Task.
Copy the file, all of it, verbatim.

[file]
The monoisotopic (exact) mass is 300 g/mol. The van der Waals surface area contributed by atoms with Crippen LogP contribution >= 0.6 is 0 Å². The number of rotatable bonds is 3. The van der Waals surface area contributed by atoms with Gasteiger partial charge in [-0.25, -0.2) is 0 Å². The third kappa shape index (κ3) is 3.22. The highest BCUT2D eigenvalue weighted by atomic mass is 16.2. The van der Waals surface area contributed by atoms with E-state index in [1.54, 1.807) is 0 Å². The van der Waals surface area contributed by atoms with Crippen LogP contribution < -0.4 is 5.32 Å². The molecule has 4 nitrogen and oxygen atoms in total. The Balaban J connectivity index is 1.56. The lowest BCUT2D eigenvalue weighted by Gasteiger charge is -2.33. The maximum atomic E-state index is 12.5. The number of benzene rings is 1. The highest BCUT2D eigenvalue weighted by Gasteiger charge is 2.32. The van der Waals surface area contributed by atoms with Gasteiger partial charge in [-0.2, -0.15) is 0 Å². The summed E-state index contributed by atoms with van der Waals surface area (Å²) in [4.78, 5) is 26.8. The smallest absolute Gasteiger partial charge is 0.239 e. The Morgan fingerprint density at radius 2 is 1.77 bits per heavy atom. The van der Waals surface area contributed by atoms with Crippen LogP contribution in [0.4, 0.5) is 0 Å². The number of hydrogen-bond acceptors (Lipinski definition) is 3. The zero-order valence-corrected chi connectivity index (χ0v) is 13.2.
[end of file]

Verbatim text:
The monoisotopic (exact) mass is 300 g/mol. The van der Waals surface area contributed by atoms with Crippen LogP contribution >= 0.6 is 0 Å². The number of rotatable bonds is 3. The van der Waals surface area contributed by atoms with Gasteiger partial charge in [-0.25, -0.2) is 0 Å². The third kappa shape index (κ3) is 3.22. The highest BCUT2D eigenvalue weighted by atomic mass is 16.2. The van der Waals surface area contributed by atoms with E-state index in [1.54, 1.807) is 0 Å². The van der Waals surface area contributed by atoms with Crippen LogP contribution < -0.4 is 5.32 Å². The molecule has 4 nitrogen and oxygen atoms in total. The Balaban J connectivity index is 1.56. The lowest BCUT2D eigenvalue weighted by Gasteiger charge is -2.33. The maximum atomic E-state index is 12.5. The number of benzene rings is 1. The highest BCUT2D eigenvalue weighted by Gasteiger charge is 2.32. The van der Waals surface area contributed by atoms with Gasteiger partial charge in [-0.2, -0.15) is 0 Å². The summed E-state index contributed by atoms with van der Waals surface area (Å²) in [4.78, 5) is 26.8. The smallest absolute Gasteiger partial charge is 0.239 e. The Morgan fingerprint density at radius 2 is 1.77 bits per heavy atom. The van der Waals surface area contributed by atoms with Crippen LogP contribution in [0.4, 0.5) is 0 Å². The number of hydrogen-bond acceptors (Lipinski definition) is 3. The zero-order valence-corrected chi connectivity index (χ0v) is 13.2.